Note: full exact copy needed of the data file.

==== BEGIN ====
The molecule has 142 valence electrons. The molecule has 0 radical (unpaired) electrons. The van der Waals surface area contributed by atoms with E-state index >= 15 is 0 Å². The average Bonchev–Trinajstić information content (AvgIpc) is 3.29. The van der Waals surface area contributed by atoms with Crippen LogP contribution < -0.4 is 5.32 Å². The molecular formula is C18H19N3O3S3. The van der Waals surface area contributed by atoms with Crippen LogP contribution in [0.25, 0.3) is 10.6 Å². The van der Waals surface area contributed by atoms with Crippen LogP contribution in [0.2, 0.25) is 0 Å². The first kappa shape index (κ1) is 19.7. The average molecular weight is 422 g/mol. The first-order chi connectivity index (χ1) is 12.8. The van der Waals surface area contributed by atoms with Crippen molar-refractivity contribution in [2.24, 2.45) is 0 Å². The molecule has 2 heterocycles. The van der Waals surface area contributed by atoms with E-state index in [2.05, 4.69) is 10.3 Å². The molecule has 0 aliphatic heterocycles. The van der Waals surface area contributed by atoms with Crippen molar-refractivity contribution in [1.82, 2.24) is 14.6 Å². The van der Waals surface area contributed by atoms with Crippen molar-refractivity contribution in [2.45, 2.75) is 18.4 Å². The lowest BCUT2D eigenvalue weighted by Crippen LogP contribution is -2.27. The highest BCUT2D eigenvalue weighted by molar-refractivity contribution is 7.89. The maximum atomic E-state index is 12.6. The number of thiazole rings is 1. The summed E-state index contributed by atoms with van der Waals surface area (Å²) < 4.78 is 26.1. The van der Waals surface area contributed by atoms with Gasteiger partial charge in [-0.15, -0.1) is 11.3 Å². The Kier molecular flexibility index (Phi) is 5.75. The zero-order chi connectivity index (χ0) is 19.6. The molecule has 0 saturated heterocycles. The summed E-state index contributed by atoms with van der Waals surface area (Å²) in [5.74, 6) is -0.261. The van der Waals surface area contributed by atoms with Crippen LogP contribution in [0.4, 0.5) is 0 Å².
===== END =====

The molecule has 142 valence electrons. The molecule has 0 radical (unpaired) electrons. The van der Waals surface area contributed by atoms with E-state index >= 15 is 0 Å². The average Bonchev–Trinajstić information content (AvgIpc) is 3.29. The van der Waals surface area contributed by atoms with Crippen LogP contribution < -0.4 is 5.32 Å². The molecular formula is C18H19N3O3S3. The van der Waals surface area contributed by atoms with Crippen LogP contribution in [0.25, 0.3) is 10.6 Å². The van der Waals surface area contributed by atoms with Crippen LogP contribution in [0.2, 0.25) is 0 Å². The first kappa shape index (κ1) is 19.7. The average molecular weight is 422 g/mol. The first-order chi connectivity index (χ1) is 12.8. The van der Waals surface area contributed by atoms with Crippen molar-refractivity contribution in [2.24, 2.45) is 0 Å². The molecule has 2 heterocycles. The van der Waals surface area contributed by atoms with E-state index in [2.05, 4.69) is 10.3 Å². The molecule has 0 aliphatic heterocycles. The van der Waals surface area contributed by atoms with Crippen molar-refractivity contribution in [1.82, 2.24) is 14.6 Å². The van der Waals surface area contributed by atoms with Crippen molar-refractivity contribution in [2.45, 2.75) is 18.4 Å². The lowest BCUT2D eigenvalue weighted by Crippen LogP contribution is -2.27. The highest BCUT2D eigenvalue weighted by molar-refractivity contribution is 7.89. The maximum atomic E-state index is 12.6. The number of thiazole rings is 1. The summed E-state index contributed by atoms with van der Waals surface area (Å²) < 4.78 is 26.1. The van der Waals surface area contributed by atoms with Gasteiger partial charge in [-0.15, -0.1) is 11.3 Å². The Kier molecular flexibility index (Phi) is 5.75. The zero-order chi connectivity index (χ0) is 19.6. The molecule has 0 saturated heterocycles. The summed E-state index contributed by atoms with van der Waals surface area (Å²) in [5.74, 6) is -0.261. The van der Waals surface area contributed by atoms with Crippen LogP contribution in [0.4, 0.5) is 0 Å².